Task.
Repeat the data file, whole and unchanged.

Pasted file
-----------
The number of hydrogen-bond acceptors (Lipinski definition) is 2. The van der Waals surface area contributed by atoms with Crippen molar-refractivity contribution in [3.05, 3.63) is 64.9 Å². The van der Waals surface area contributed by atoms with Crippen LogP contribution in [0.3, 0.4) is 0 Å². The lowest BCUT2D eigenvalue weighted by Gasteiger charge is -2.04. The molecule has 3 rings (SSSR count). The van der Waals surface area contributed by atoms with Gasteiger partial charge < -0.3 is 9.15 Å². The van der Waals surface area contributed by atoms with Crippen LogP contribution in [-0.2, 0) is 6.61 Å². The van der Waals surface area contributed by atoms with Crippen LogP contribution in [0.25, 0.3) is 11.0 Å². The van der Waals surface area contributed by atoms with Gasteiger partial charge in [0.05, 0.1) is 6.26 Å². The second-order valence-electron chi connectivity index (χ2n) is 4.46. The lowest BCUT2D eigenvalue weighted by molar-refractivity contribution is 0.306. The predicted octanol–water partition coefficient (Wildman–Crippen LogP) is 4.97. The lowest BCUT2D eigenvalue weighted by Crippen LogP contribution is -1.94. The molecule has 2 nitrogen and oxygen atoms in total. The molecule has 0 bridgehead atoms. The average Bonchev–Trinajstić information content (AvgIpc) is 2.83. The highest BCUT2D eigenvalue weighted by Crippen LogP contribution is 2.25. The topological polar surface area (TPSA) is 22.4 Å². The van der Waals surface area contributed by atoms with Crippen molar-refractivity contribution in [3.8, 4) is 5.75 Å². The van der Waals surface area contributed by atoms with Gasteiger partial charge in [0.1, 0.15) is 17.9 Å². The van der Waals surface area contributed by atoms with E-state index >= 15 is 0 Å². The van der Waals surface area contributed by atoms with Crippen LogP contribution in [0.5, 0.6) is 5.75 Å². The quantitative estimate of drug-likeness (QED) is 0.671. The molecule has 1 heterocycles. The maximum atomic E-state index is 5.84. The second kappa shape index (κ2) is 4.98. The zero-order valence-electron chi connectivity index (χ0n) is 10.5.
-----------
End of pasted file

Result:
The number of hydrogen-bond acceptors (Lipinski definition) is 2. The van der Waals surface area contributed by atoms with Crippen molar-refractivity contribution in [3.05, 3.63) is 64.9 Å². The van der Waals surface area contributed by atoms with Crippen LogP contribution in [0.3, 0.4) is 0 Å². The lowest BCUT2D eigenvalue weighted by Gasteiger charge is -2.04. The molecule has 3 rings (SSSR count). The van der Waals surface area contributed by atoms with Gasteiger partial charge < -0.3 is 9.15 Å². The van der Waals surface area contributed by atoms with Crippen LogP contribution in [-0.2, 0) is 6.61 Å². The van der Waals surface area contributed by atoms with Crippen LogP contribution in [0.25, 0.3) is 11.0 Å². The van der Waals surface area contributed by atoms with Gasteiger partial charge in [0.05, 0.1) is 6.26 Å². The second-order valence-electron chi connectivity index (χ2n) is 4.46. The lowest BCUT2D eigenvalue weighted by molar-refractivity contribution is 0.306. The predicted octanol–water partition coefficient (Wildman–Crippen LogP) is 4.97. The lowest BCUT2D eigenvalue weighted by Crippen LogP contribution is -1.94. The molecule has 2 nitrogen and oxygen atoms in total. The molecule has 0 bridgehead atoms. The average Bonchev–Trinajstić information content (AvgIpc) is 2.83. The highest BCUT2D eigenvalue weighted by Crippen LogP contribution is 2.25. The topological polar surface area (TPSA) is 22.4 Å². The van der Waals surface area contributed by atoms with Crippen molar-refractivity contribution in [3.8, 4) is 5.75 Å². The van der Waals surface area contributed by atoms with Gasteiger partial charge in [0.1, 0.15) is 17.9 Å². The van der Waals surface area contributed by atoms with E-state index >= 15 is 0 Å². The van der Waals surface area contributed by atoms with Crippen LogP contribution in [0.5, 0.6) is 5.75 Å². The quantitative estimate of drug-likeness (QED) is 0.671. The molecule has 1 heterocycles. The maximum atomic E-state index is 5.84. The second kappa shape index (κ2) is 4.98. The zero-order valence-electron chi connectivity index (χ0n) is 10.5.